Is Daylight Saving Time Making You Crazy?
Is Saving Time Still Relevant?
Not only is this Sunday the day we spring forward and lose an hour of sleep, it’s the 100th anniversary of Daylight Saving Time. It hasn’t been 100 continuous years though; DST officially became a real thing in 1966. Let’s talk a little bit about DST…
What Is the Reason for It?
The original rationale was to have more hours of daylight in the evening, so we would use less electricity. There hasn’t been a significant drop in power usage though, most likely because of other electric usage like air conditioning. At my house the blinds are closed for privacy, so additional sunlight doesn’t help to light up my house. I’d bet this is true for many people in urban and suburban areas.
What Are Some of the Negatives?
Lack of sleep is a big one, that hour loss each spring takes a week or more to adjust to. Until your internal clock is reset, you run the risk of increased health and safety problems. For instance, strokes and heart attacks are increased in the first days after the spring time change. Car accidents and on-the-job errors also have an uptick in the same period.
Are There Any Positives?
Absolutely! Many businesses benefit from the additional sunlight in the summer such as golf courses, water parks, and outdoor restaurants. People who frequent these types of businesses get more time to enjoy them as well. Here in coastal Texas, I love sitting at a waterside establishment in the evening to enjoy the sea breeze, friends, and live music.
My Informal Poll
I casually mentioned on social media the other day that I had never adjusted the clock on my thermostat last fall and that I’m happy it will now be correct. Many of my friends chimed in with comments on DST, and it seems my tiny slice of the world matches what I’ve read in official polls. My morning people friends are unhappy about losing the light when they get up, and my night owl friends are thrilled.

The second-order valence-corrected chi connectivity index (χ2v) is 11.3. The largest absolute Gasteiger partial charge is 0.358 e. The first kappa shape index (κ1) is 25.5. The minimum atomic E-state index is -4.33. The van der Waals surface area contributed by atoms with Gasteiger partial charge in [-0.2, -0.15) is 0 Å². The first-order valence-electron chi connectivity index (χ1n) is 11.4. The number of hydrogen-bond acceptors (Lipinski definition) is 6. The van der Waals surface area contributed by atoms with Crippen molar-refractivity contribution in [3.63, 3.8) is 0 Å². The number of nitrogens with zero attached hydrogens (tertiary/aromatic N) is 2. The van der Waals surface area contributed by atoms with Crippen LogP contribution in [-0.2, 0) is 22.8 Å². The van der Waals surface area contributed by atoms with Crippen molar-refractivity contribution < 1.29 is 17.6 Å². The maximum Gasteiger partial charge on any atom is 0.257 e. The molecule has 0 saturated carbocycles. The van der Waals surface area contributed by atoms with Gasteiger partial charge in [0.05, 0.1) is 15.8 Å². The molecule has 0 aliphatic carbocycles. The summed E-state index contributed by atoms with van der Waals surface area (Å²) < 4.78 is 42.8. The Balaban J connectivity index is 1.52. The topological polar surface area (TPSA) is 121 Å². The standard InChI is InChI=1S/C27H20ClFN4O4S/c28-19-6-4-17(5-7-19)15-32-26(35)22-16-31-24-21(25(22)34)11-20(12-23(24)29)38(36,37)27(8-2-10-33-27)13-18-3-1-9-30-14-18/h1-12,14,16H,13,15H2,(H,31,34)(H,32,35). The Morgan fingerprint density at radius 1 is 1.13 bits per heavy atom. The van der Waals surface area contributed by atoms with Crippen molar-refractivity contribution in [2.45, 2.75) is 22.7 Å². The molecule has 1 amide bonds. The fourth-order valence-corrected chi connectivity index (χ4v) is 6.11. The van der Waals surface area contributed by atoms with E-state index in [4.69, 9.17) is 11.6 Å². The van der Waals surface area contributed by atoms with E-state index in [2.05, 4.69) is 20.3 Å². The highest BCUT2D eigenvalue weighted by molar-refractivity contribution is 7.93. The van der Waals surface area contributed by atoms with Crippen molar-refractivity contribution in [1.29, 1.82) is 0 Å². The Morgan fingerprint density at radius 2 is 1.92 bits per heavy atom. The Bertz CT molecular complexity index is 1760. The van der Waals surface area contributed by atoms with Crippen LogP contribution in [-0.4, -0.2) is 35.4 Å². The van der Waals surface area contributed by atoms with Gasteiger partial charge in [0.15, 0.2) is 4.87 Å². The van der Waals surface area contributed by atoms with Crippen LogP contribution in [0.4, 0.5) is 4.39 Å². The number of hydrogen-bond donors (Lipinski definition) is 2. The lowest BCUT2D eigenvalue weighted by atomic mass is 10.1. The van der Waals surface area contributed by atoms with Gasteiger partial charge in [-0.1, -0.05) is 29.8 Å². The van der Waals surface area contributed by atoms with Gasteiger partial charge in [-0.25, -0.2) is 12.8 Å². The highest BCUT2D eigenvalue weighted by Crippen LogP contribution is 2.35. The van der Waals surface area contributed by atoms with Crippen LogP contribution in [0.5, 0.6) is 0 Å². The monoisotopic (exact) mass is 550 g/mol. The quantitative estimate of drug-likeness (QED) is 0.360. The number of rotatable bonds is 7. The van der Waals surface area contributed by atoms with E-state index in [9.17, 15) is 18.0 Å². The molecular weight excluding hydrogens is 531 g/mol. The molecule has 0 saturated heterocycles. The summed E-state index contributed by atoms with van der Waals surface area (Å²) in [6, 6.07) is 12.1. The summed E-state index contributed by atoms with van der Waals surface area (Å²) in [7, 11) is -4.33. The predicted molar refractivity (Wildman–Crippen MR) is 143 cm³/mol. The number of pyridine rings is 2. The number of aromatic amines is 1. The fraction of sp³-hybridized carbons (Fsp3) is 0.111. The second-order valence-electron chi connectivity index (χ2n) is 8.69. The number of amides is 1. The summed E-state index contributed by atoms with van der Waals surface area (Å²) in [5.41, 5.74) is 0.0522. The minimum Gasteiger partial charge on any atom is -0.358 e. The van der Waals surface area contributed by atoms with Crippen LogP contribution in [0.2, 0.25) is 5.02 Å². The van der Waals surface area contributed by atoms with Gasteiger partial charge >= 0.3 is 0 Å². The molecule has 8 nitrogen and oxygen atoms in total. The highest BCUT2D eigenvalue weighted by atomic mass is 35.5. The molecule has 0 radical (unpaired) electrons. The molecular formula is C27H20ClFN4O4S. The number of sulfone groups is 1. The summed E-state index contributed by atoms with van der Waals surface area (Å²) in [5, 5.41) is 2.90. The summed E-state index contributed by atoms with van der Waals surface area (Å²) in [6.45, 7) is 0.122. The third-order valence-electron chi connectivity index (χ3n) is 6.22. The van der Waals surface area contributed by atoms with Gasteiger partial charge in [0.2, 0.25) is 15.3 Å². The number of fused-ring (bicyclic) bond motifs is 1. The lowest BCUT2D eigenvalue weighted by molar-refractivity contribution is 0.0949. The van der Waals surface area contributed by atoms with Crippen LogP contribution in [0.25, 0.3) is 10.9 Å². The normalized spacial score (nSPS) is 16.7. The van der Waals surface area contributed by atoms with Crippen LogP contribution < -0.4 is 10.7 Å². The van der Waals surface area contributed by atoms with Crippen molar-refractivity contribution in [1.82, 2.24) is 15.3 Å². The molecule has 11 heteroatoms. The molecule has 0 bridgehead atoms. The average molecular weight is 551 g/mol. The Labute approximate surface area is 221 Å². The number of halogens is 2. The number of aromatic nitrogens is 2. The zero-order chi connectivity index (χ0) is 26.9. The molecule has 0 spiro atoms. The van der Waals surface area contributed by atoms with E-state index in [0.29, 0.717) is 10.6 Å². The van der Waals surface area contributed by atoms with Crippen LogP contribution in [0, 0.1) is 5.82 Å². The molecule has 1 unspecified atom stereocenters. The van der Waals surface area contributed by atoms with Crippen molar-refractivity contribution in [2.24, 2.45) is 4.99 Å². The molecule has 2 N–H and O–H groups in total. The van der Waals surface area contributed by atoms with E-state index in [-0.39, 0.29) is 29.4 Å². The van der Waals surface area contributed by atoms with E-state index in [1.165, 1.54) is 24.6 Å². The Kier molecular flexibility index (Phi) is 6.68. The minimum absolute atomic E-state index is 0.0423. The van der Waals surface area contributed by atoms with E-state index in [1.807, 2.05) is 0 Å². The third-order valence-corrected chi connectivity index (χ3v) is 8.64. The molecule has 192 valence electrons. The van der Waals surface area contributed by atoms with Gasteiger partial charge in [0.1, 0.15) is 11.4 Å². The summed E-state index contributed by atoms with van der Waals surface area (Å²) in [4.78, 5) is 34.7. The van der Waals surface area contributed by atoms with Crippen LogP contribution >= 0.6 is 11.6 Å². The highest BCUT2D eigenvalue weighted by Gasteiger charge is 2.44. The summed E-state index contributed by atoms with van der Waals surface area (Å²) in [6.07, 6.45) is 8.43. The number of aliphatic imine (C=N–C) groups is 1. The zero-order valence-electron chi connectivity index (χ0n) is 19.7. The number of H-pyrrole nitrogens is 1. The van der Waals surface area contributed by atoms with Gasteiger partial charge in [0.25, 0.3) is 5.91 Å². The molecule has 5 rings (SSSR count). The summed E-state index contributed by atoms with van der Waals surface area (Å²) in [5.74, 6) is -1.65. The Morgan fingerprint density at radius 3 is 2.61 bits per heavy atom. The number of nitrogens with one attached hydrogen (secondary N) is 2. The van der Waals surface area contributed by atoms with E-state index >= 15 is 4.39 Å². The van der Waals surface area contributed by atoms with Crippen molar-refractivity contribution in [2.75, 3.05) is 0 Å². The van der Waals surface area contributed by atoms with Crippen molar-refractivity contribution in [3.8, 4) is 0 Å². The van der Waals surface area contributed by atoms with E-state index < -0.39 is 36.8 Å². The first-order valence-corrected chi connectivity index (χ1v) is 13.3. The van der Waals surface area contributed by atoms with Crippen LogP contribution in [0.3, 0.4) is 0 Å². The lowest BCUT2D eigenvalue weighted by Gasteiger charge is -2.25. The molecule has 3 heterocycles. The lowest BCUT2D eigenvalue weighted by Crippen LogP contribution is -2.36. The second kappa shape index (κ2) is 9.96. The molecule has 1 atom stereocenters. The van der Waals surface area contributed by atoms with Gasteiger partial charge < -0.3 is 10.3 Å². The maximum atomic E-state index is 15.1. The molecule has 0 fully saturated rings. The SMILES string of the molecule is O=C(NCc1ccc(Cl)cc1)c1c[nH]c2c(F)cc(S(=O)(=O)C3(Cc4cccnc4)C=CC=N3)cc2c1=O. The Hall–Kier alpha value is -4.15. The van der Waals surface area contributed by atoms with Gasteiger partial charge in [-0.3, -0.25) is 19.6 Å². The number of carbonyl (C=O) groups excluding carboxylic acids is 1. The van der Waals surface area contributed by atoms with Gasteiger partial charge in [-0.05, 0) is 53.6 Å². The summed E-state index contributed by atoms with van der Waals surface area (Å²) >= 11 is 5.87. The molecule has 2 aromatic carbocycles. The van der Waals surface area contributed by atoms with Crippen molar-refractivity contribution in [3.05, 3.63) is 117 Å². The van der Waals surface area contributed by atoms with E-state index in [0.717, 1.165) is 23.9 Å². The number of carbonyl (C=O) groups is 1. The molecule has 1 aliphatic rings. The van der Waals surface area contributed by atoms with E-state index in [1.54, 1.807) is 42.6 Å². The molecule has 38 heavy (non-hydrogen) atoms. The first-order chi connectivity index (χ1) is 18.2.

Arizona and Hawaii are the only states who don’t observe DST, but there used to be counties in some states that didn’t. That must have been difficult to keep straight! I lived on the AZ/NV border for a year and keeping track of time was sometimes a challenge.
So, Is It Still a Good Idea?
I guess it depends on who you talk to. The evening light is a wonderful thing, and I’d be glad to have it year-round. I’m a night owl though; my morning friends think I’m nuts. I agree with my family in Mexico, the change in time twice a year is “el tiempo loco” and causes more chaos than it is worth. I’m happy that most of my time keeping devices are internet enabled and will self-adjust, but I still have to change a few manually.
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